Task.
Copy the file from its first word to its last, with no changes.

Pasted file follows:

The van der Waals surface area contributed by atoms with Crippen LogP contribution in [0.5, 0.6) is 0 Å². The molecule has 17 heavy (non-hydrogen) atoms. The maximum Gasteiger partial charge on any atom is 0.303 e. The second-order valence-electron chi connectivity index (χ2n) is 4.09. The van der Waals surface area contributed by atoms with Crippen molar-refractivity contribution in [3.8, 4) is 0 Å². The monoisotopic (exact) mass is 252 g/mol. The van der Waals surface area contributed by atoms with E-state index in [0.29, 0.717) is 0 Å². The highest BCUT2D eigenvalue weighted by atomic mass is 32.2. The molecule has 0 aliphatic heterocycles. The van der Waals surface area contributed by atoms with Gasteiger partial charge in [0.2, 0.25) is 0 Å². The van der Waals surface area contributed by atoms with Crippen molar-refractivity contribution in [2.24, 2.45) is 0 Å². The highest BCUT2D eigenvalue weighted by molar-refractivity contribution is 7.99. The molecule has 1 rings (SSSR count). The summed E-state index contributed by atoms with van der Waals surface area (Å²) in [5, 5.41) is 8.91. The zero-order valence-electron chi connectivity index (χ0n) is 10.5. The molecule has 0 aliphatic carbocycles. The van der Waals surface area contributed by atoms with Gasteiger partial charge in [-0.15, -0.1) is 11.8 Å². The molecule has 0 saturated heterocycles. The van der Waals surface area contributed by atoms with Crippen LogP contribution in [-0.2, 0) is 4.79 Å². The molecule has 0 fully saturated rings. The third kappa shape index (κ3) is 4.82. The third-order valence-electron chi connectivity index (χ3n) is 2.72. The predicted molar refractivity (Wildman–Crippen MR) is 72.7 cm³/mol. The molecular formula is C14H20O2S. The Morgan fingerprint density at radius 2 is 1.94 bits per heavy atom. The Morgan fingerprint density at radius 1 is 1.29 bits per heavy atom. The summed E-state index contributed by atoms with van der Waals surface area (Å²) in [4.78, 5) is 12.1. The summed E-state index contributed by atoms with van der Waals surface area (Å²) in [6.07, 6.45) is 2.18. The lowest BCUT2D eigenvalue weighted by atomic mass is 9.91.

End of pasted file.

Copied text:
The van der Waals surface area contributed by atoms with Crippen LogP contribution in [0.5, 0.6) is 0 Å². The molecule has 17 heavy (non-hydrogen) atoms. The maximum Gasteiger partial charge on any atom is 0.303 e. The second-order valence-electron chi connectivity index (χ2n) is 4.09. The van der Waals surface area contributed by atoms with Crippen molar-refractivity contribution in [3.8, 4) is 0 Å². The monoisotopic (exact) mass is 252 g/mol. The van der Waals surface area contributed by atoms with E-state index in [0.29, 0.717) is 0 Å². The highest BCUT2D eigenvalue weighted by atomic mass is 32.2. The molecule has 0 aliphatic heterocycles. The van der Waals surface area contributed by atoms with Gasteiger partial charge in [0.2, 0.25) is 0 Å². The van der Waals surface area contributed by atoms with Crippen molar-refractivity contribution in [2.24, 2.45) is 0 Å². The highest BCUT2D eigenvalue weighted by molar-refractivity contribution is 7.99. The molecule has 1 rings (SSSR count). The summed E-state index contributed by atoms with van der Waals surface area (Å²) in [5, 5.41) is 8.91. The zero-order valence-electron chi connectivity index (χ0n) is 10.5. The molecule has 0 aliphatic carbocycles. The van der Waals surface area contributed by atoms with Gasteiger partial charge in [-0.15, -0.1) is 11.8 Å². The molecule has 0 saturated heterocycles. The van der Waals surface area contributed by atoms with Crippen LogP contribution in [-0.2, 0) is 4.79 Å². The molecule has 0 fully saturated rings. The third kappa shape index (κ3) is 4.82. The third-order valence-electron chi connectivity index (χ3n) is 2.72. The predicted molar refractivity (Wildman–Crippen MR) is 72.7 cm³/mol. The molecular formula is C14H20O2S. The Morgan fingerprint density at radius 2 is 1.94 bits per heavy atom. The Morgan fingerprint density at radius 1 is 1.29 bits per heavy atom. The summed E-state index contributed by atoms with van der Waals surface area (Å²) in [4.78, 5) is 12.1. The summed E-state index contributed by atoms with van der Waals surface area (Å²) in [6.07, 6.45) is 2.18. The lowest BCUT2D eigenvalue weighted by atomic mass is 9.91.